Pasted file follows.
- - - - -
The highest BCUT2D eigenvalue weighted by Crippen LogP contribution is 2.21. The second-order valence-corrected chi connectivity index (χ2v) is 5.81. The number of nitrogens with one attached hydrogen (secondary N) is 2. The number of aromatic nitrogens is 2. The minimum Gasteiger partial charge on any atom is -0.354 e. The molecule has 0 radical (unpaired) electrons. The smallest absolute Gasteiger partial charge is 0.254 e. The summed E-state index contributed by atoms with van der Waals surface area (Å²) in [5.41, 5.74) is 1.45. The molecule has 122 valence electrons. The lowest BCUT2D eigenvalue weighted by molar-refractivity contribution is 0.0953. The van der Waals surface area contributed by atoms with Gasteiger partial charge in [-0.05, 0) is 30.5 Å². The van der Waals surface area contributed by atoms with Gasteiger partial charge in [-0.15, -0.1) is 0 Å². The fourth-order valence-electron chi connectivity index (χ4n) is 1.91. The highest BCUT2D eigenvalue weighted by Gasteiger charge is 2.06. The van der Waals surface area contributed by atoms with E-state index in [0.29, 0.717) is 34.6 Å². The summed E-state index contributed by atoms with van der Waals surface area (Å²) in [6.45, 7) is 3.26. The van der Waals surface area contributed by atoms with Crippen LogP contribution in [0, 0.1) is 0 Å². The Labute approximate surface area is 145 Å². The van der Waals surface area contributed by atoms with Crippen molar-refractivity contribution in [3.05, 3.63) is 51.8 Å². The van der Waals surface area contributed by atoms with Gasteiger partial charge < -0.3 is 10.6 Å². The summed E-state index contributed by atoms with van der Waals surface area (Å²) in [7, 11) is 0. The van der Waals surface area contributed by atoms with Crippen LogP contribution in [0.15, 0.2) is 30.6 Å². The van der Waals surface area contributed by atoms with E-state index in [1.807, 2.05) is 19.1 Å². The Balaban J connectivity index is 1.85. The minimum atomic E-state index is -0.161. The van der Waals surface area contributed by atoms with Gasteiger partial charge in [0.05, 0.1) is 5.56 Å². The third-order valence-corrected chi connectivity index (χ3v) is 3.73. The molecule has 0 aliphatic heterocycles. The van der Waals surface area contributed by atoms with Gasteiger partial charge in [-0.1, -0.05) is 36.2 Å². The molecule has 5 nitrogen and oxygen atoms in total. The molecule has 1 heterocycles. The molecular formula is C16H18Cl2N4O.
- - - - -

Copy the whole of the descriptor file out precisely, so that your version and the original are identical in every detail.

The highest BCUT2D eigenvalue weighted by Crippen LogP contribution is 2.21. The second-order valence-corrected chi connectivity index (χ2v) is 5.81. The number of nitrogens with one attached hydrogen (secondary N) is 2. The number of aromatic nitrogens is 2. The minimum Gasteiger partial charge on any atom is -0.354 e. The molecule has 0 radical (unpaired) electrons. The smallest absolute Gasteiger partial charge is 0.254 e. The summed E-state index contributed by atoms with van der Waals surface area (Å²) in [5.41, 5.74) is 1.45. The molecule has 122 valence electrons. The lowest BCUT2D eigenvalue weighted by molar-refractivity contribution is 0.0953. The van der Waals surface area contributed by atoms with Gasteiger partial charge in [-0.05, 0) is 30.5 Å². The van der Waals surface area contributed by atoms with Gasteiger partial charge in [-0.15, -0.1) is 0 Å². The fourth-order valence-electron chi connectivity index (χ4n) is 1.91. The highest BCUT2D eigenvalue weighted by Gasteiger charge is 2.06. The van der Waals surface area contributed by atoms with E-state index in [0.29, 0.717) is 34.6 Å². The summed E-state index contributed by atoms with van der Waals surface area (Å²) in [6.45, 7) is 3.26. The van der Waals surface area contributed by atoms with Crippen LogP contribution in [0, 0.1) is 0 Å². The Labute approximate surface area is 145 Å². The van der Waals surface area contributed by atoms with Crippen molar-refractivity contribution in [3.05, 3.63) is 51.8 Å². The van der Waals surface area contributed by atoms with Gasteiger partial charge < -0.3 is 10.6 Å². The summed E-state index contributed by atoms with van der Waals surface area (Å²) in [7, 11) is 0. The van der Waals surface area contributed by atoms with Crippen LogP contribution in [0.15, 0.2) is 30.6 Å². The van der Waals surface area contributed by atoms with E-state index in [1.807, 2.05) is 19.1 Å². The Balaban J connectivity index is 1.85. The minimum atomic E-state index is -0.161. The van der Waals surface area contributed by atoms with Gasteiger partial charge in [0.05, 0.1) is 5.56 Å². The third-order valence-corrected chi connectivity index (χ3v) is 3.73. The molecule has 0 aliphatic heterocycles. The van der Waals surface area contributed by atoms with Gasteiger partial charge in [-0.1, -0.05) is 36.2 Å². The molecule has 5 nitrogen and oxygen atoms in total. The molecule has 1 heterocycles. The molecular formula is C16H18Cl2N4O.